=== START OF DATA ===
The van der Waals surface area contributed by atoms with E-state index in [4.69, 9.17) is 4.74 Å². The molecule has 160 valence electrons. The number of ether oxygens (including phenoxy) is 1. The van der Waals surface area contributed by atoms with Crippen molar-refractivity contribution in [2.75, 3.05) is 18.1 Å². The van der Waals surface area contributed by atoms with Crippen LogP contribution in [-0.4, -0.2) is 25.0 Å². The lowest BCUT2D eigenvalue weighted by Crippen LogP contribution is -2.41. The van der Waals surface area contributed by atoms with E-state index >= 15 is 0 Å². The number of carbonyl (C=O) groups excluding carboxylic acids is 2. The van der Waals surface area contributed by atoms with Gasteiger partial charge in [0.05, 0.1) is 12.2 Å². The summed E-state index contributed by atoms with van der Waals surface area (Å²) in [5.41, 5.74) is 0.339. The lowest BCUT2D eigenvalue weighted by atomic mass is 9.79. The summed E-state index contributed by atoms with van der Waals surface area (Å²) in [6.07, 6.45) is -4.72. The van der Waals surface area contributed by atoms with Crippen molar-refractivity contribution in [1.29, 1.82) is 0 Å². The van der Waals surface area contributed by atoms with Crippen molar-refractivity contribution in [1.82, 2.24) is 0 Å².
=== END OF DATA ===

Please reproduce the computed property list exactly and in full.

The van der Waals surface area contributed by atoms with E-state index in [4.69, 9.17) is 4.74 Å². The molecule has 160 valence electrons. The number of ether oxygens (including phenoxy) is 1. The van der Waals surface area contributed by atoms with Crippen molar-refractivity contribution in [2.75, 3.05) is 18.1 Å². The van der Waals surface area contributed by atoms with Crippen LogP contribution in [-0.4, -0.2) is 25.0 Å². The lowest BCUT2D eigenvalue weighted by Crippen LogP contribution is -2.41. The van der Waals surface area contributed by atoms with E-state index >= 15 is 0 Å². The number of carbonyl (C=O) groups excluding carboxylic acids is 2. The van der Waals surface area contributed by atoms with Gasteiger partial charge in [0.05, 0.1) is 12.2 Å². The summed E-state index contributed by atoms with van der Waals surface area (Å²) in [5.41, 5.74) is 0.339. The lowest BCUT2D eigenvalue weighted by atomic mass is 9.79. The summed E-state index contributed by atoms with van der Waals surface area (Å²) in [6.07, 6.45) is -4.72. The van der Waals surface area contributed by atoms with Crippen molar-refractivity contribution in [1.29, 1.82) is 0 Å². The van der Waals surface area contributed by atoms with Crippen molar-refractivity contribution in [1.82, 2.24) is 0 Å².